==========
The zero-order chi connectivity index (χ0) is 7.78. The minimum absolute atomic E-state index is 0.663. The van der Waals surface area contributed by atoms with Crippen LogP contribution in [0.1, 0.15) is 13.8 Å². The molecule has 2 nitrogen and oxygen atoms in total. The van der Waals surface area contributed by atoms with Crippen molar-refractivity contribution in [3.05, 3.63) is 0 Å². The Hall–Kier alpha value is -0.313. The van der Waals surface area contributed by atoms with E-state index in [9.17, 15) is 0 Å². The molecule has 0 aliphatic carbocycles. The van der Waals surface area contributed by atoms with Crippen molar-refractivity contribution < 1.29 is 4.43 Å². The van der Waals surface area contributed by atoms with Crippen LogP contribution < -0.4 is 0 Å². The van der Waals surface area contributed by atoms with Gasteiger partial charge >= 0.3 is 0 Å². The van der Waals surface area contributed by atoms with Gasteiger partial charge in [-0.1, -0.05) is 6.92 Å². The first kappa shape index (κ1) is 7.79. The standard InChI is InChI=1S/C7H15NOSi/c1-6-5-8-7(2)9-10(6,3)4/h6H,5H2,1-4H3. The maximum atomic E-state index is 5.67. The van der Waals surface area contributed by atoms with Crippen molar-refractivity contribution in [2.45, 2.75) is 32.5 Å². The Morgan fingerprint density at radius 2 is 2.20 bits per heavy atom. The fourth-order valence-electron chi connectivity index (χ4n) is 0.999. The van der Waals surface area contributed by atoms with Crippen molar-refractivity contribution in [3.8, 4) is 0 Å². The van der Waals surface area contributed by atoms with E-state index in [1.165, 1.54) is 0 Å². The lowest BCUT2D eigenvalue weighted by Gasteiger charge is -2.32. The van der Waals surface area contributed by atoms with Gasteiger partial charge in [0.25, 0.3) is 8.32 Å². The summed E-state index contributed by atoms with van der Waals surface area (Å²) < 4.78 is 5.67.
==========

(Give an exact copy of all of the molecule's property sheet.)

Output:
The zero-order chi connectivity index (χ0) is 7.78. The minimum absolute atomic E-state index is 0.663. The van der Waals surface area contributed by atoms with Crippen LogP contribution in [0.1, 0.15) is 13.8 Å². The molecule has 2 nitrogen and oxygen atoms in total. The van der Waals surface area contributed by atoms with Crippen molar-refractivity contribution in [3.05, 3.63) is 0 Å². The Hall–Kier alpha value is -0.313. The van der Waals surface area contributed by atoms with E-state index in [9.17, 15) is 0 Å². The molecule has 0 aliphatic carbocycles. The van der Waals surface area contributed by atoms with Crippen molar-refractivity contribution < 1.29 is 4.43 Å². The van der Waals surface area contributed by atoms with Crippen LogP contribution < -0.4 is 0 Å². The van der Waals surface area contributed by atoms with Gasteiger partial charge >= 0.3 is 0 Å². The van der Waals surface area contributed by atoms with Gasteiger partial charge in [-0.1, -0.05) is 6.92 Å². The first kappa shape index (κ1) is 7.79. The standard InChI is InChI=1S/C7H15NOSi/c1-6-5-8-7(2)9-10(6,3)4/h6H,5H2,1-4H3. The maximum atomic E-state index is 5.67. The van der Waals surface area contributed by atoms with Crippen molar-refractivity contribution in [2.45, 2.75) is 32.5 Å². The Morgan fingerprint density at radius 2 is 2.20 bits per heavy atom. The fourth-order valence-electron chi connectivity index (χ4n) is 0.999. The van der Waals surface area contributed by atoms with Crippen molar-refractivity contribution in [3.8, 4) is 0 Å². The van der Waals surface area contributed by atoms with E-state index in [1.165, 1.54) is 0 Å². The lowest BCUT2D eigenvalue weighted by Gasteiger charge is -2.32. The van der Waals surface area contributed by atoms with Gasteiger partial charge in [0.25, 0.3) is 8.32 Å². The summed E-state index contributed by atoms with van der Waals surface area (Å²) < 4.78 is 5.67.